The highlight of epilepsy treatment includes addressing the underlying cause and avoiding the triggering factors
If epilepsy is caused by an infection, is treated. Surgical removal of a tumor may help to control epilepsy in some individuals.
Anti-epileptic medicines, carbamazepine, phenytoin, valproic acid are provided depending on the kind of convulsion. Hence the dosage needs to be adjusted periodically. In underdeveloped countries, the WHO recommends the use of Phenobarbital for partial and tonic clonic seizure. Side effects of the drug is another factor that is always considered when a drug is administered.
The response to a drug varies with each individual. Some seizures respond well to certain drugs and respond poorly to others. An epilepsy that does not respond to drugs is called refractory epilepsy. This condition may be treated, in some, by surgically removing the abnormal cells in the brain that are responsible for the seizures.
In some patients, implanting vagal nerve stimulators in the chest may help to control the frequency of seizures.
Children with epilepsy are sometimes placed on a special diet, such as a ketogenic diet, to help control or prevent the seizures.
Wearing medical alert jewellery cautions the patients and helps to obtain immediate treatment.
In the developing countries, there are 35 million people who are suffering from epilepsy, of whom 85%receive no treatment at all. As a result of this they experience seizures-related morbidity and are victims of stigma and discrimination. Untreated epilepsy induces a lot of human suffering and creates a heavy burden economically. The governments of these countries must ensure that effective treatment is meted out for all.
If you suffer from Epilepsy
- Don't forget to take your medicines regularly.
- Have periodical medical checkups.
- Keep an identity card with you while traveling.
- Before taking any new treatment, tell your doctor about your epilepsy.
What to do after an attack of Epilepsy?
- If a seizure occurs, give suitable emergency first- aid immediately.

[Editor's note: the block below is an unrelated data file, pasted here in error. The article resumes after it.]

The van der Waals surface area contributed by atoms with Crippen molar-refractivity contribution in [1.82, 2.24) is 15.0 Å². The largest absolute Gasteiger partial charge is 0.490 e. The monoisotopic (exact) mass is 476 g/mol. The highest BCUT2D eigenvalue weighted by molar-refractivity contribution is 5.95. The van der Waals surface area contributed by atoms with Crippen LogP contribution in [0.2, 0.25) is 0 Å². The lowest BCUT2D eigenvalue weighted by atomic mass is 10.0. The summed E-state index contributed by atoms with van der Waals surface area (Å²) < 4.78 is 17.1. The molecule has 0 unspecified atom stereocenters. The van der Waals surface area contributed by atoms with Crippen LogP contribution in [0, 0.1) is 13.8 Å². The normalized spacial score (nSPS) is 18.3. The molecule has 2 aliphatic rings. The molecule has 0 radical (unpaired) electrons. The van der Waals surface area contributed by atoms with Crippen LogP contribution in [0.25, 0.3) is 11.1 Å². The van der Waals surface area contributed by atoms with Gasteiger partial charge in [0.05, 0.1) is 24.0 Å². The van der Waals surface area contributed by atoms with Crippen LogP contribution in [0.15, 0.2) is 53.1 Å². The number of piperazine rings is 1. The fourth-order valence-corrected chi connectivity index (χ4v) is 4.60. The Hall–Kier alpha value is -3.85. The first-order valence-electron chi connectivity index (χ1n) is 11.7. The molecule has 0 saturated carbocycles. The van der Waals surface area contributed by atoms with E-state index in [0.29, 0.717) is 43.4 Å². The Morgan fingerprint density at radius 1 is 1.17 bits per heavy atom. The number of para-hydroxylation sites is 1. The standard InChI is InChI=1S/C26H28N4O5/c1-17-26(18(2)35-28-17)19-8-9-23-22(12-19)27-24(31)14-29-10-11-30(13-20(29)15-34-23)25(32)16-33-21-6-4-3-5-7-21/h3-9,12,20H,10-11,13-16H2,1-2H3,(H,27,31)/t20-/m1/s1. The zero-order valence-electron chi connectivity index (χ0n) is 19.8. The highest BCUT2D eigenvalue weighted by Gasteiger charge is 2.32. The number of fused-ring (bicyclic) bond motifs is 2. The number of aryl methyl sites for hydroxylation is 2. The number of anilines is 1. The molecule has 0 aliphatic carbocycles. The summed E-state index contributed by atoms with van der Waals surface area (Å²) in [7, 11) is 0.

- Protect the person from injury. Do not attempt to force a hard object like a spoon or a rod between the teeth, as you may cause more damage than what you are trying to prevent.
- Clear the area of furniture or other objects that may cause injury from falls during the seizure.
- Do not attempt to restrain or hold the person down during the seizure.
- Protect from inhalation of vomit or mucus by turning the person onto the side and if possible keep the head down.
- Turn the person on to his side while he or she sleeps after the seizure is over.
- If the person having seizures stops breathing, turn him to the side in order to keep the airway of mouth open and prevent the tongue from obstructing the airway.
- If there is any injury resulting from a fall following fits, appropriate treatment should be accorded.
Do's and Doníts for the Onlooker
- Don't try to stop the fit.
- Don't move the patient.
- Don't force anything into the mouth during a seizure.
- Do allow enough air circulation.
- Turn the patient to his/her side to prevent swallowing the vomit.
- Note the movements and changes to report to the doctor.
- Call the doctor if the convulsion lasts longer.
- Change the attitude that you are an epileptic and can't lead a normal life. You are a normal person who can drive and work.
- Take your medicines regularly.
- Avoid stress and sleep well.
- Famous people who suffered from epilepsy - (http://www.epilepsiemuseum.de/alt/body_prominenteen.html)